# Digital Roots

Source : ACM ICPC Greater New York 2000 |
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Time limit : 1 sec |
Memory limit : 32 M |

**Submitted** : 5321, **Accepted** : 1408

**Background**

The digital root of a positive integer is found by summing the digits of the
integer. If the resulting value is a single digit then that digit is the digital
root. If the resulting value contains two or more digits, those digits are summed
and the process is repeated. This is continued as long as necessary to obtain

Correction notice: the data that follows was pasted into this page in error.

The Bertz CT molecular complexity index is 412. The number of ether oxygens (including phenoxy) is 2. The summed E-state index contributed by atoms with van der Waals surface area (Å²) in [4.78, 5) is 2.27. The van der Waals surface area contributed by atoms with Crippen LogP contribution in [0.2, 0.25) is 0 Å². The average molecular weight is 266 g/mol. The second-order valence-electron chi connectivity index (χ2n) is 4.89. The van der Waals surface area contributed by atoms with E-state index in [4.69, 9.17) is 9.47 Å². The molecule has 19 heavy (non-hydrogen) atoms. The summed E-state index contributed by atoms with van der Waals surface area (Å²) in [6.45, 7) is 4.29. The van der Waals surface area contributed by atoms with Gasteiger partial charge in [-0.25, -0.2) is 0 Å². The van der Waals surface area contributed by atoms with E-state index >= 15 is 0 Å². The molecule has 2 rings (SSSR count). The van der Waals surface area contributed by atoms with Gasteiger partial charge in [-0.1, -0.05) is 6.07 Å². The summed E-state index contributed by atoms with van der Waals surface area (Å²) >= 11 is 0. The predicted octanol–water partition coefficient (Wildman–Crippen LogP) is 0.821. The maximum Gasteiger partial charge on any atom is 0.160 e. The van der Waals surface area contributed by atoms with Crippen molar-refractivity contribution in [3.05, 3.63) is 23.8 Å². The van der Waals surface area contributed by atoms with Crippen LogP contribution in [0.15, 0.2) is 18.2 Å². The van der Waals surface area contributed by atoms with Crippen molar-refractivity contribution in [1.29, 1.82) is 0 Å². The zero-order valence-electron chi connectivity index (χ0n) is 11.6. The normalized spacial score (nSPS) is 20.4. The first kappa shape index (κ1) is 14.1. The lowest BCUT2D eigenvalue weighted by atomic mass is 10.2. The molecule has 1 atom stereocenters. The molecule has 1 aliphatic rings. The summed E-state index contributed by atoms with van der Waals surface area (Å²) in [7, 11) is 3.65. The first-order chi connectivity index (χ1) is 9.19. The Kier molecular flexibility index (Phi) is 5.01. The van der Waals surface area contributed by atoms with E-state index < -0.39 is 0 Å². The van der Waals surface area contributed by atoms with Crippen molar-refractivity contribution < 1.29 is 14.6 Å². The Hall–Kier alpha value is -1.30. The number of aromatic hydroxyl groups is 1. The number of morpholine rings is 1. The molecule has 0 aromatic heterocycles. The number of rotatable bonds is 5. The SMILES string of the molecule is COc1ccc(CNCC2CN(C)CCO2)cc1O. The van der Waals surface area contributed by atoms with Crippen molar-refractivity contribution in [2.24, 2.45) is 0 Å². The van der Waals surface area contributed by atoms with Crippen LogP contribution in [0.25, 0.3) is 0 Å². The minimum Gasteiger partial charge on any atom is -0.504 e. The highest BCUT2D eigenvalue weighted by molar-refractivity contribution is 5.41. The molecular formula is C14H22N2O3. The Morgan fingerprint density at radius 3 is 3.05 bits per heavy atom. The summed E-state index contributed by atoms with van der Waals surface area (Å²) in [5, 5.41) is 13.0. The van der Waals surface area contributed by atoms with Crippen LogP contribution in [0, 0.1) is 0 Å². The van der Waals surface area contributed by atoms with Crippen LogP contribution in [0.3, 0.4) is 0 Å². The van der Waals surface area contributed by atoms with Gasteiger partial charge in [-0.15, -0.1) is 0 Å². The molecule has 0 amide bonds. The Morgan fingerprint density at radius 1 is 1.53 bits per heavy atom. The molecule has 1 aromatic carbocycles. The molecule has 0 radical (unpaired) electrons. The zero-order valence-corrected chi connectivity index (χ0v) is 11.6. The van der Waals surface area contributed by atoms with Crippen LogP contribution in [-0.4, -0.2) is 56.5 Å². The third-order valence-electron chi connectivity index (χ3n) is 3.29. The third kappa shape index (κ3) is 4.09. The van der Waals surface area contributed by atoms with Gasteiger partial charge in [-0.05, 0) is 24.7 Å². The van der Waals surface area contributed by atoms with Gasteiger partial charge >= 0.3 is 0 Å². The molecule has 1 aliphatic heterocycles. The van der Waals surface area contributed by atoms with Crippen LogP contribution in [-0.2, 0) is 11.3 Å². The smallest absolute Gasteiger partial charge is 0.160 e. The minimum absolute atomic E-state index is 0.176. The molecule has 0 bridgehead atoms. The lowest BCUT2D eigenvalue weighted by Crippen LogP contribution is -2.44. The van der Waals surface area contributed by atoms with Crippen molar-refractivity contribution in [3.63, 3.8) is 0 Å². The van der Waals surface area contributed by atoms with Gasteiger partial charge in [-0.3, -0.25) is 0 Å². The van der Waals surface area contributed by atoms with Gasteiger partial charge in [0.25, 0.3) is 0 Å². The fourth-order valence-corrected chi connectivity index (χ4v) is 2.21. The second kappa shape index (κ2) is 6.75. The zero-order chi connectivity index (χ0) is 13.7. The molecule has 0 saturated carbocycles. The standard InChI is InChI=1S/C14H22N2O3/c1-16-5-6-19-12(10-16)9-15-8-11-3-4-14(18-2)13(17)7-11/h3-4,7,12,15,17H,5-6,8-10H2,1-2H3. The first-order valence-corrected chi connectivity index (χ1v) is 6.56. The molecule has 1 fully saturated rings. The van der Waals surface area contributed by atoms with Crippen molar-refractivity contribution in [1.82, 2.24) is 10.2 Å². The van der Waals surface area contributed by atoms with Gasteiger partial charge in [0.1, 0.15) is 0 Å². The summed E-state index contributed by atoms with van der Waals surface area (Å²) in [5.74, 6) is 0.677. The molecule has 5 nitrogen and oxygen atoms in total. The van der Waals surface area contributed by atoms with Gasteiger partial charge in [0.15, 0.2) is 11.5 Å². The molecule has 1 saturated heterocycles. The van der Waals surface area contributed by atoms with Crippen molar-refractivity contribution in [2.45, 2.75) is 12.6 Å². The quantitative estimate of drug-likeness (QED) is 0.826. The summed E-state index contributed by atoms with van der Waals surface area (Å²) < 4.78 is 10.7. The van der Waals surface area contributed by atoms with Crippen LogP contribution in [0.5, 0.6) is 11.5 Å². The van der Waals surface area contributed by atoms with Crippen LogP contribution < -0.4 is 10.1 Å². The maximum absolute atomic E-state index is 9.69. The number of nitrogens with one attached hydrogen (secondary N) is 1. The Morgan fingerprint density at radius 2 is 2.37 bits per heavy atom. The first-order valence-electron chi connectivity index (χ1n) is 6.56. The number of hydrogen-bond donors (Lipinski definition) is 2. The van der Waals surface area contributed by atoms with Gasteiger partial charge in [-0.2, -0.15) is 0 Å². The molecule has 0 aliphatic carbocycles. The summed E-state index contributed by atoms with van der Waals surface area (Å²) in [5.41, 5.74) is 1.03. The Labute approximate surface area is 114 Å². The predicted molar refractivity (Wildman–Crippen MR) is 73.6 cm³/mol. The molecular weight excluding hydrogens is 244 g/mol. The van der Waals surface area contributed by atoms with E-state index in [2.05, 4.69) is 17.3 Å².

a single digit.

For example, consider the positive integer 24. Adding the 2 and the 4 yields
a value of 6. Since 6 is a single digit, 6 is the digital root of 24. Now consider
the positive integer 39. Adding the 3 and the 9 yields 12. Since 12 is not a
single digit, the process must be repeated. Adding the 1 and the 2 yeilds 3,
a single digit and also the digital root of 39.

**Input**

The input file will contain a list of positive integers, one per line. The end
of the input will be indicated by an integer value of zero.

**Output**

For each integer in the input, output its digital root on a separate line of
the output.

**Example**

**Input**

24 39 0

**Output**

6 3